Germany’s finance minister wants to correct the balance between the European Commission’s political role and its regulatory powers, reflecting concern in Berlin over the EU executive’s neutrality as its political clout grows.
A spokeswoman for the German Finance Ministry said on Thursday (30 July) that Wolfgang Schäuble had raised the idea at a meeting of European Union finance ministers in Brussels two weeks ago.
“The minister … addressed the role of the institutions. Taken as a whole, what’s important here is that the Commission keeps the right balance between its political function and its role as a guardian of the treaties,” the spokeswoman said.
Among the issues raised was the Commission’s ability to enforce EU budget discipline rules neutrally, a persistent concern of Germany, which accuses Brussels of being too soft on countries that run persistent excessive budget deficits.
But the spokeswoman denied that Schäuble sought to emasculate the executive by stripping it of its core antitrust and free market enforcement powers, as the Frankfurter Allgemeine Zeitung (FAZ) reported on Thursday.
The newspaper said Schäuble had proposed transferring responsibility for upholding the EU’s single market rules and regulating competition – which covers merger control, abuses of market dominance, cartels and state aid to industry – to politically independent authorities.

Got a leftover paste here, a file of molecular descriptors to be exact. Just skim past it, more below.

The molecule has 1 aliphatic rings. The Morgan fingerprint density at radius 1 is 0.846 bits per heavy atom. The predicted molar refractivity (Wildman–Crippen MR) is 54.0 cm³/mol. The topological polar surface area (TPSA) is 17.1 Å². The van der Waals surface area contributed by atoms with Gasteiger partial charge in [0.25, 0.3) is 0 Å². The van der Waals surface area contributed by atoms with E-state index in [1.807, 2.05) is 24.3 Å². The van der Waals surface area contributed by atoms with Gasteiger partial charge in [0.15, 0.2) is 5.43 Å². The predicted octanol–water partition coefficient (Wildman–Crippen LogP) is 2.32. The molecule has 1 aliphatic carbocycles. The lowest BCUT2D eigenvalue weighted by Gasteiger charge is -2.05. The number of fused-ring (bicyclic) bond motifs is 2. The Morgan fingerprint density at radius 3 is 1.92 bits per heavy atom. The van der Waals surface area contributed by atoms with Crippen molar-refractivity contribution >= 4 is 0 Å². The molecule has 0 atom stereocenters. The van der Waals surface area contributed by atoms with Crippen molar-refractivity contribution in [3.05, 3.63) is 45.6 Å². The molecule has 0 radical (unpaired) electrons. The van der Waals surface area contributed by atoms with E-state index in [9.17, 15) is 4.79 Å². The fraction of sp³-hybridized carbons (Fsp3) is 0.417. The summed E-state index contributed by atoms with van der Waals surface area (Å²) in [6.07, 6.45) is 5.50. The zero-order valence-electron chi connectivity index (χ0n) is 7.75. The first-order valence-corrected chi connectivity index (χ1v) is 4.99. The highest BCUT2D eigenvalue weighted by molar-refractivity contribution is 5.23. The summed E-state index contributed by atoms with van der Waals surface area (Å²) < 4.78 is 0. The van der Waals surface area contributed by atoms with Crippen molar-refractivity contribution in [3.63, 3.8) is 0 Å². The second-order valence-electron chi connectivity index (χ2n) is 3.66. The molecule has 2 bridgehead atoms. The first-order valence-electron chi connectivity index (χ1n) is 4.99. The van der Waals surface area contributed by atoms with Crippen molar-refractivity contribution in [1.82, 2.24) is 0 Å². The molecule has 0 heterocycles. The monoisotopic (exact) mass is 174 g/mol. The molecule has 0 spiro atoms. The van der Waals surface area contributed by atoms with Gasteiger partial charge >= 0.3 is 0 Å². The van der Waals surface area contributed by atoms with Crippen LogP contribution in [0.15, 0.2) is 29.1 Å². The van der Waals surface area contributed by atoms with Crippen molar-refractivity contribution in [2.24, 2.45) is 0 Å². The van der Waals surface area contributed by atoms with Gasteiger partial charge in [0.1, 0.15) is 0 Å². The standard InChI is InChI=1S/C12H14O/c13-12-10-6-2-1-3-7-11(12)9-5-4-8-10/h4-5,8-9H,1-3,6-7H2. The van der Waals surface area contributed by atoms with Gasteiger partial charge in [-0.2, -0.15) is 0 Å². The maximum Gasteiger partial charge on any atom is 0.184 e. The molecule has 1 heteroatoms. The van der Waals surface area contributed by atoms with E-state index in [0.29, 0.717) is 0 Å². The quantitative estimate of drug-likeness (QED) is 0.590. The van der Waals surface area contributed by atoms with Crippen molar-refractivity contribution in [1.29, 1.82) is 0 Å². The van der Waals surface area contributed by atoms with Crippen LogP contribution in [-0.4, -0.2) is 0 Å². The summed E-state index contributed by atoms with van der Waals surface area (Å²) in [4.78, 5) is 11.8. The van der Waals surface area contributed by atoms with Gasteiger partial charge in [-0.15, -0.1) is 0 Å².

Along with the power to conduct trade negotiations on behalf of the 28-nation bloc, enforcing competition and single market rules are the Commission’s most potent prerogatives.
The FAZ added that the Dutch Finance Minister Jeroen Dijsselbloem wanted to make this topic a key plank of the Dutch EU presidency’s programme in the first half of 2016.
Dutch Finance Ministry spokeswoman Simone Boitelle said she was unaware of any concrete plan to table the idea during the Dutch presidency or make it a policy goal.
“I think somebody has been adding things up that aren’t necessarily meant to be added up,” she said, though she welcomed the discussion about the Commission’s role.
European Commission spokeswoman Mina Andreeva played down the report, saying the EU executive would not comment “on echoes of rumours”.
She noted that the Commission’s role under the EU treaty went far beyond the right to initiate and enforce legislation since it was charged with promoting the general European interest.
The German spokeswoman said Schäuble’s comments were made in an initial debate on a report by Commission president Jean-Claude Juncker and the heads of other EU institutions on the further deepening of the eurozone.
Finance ministers will debate the subject in full in Luxembourg on 11-12 September.
The report, published ahead of a June summit, called for both short-term measures and longer-term steps to strengthen eurozone governance and complete a European Banking Union.
The conservative Schäuble, 73, is a veteran pro-European who has long favoured turning the Commission over time into a European “government”. That would not be incompatible with handing some of its regulatory enforcement functions to independent agencies, as Germany does with its Federal Cartel Office, diplomats said.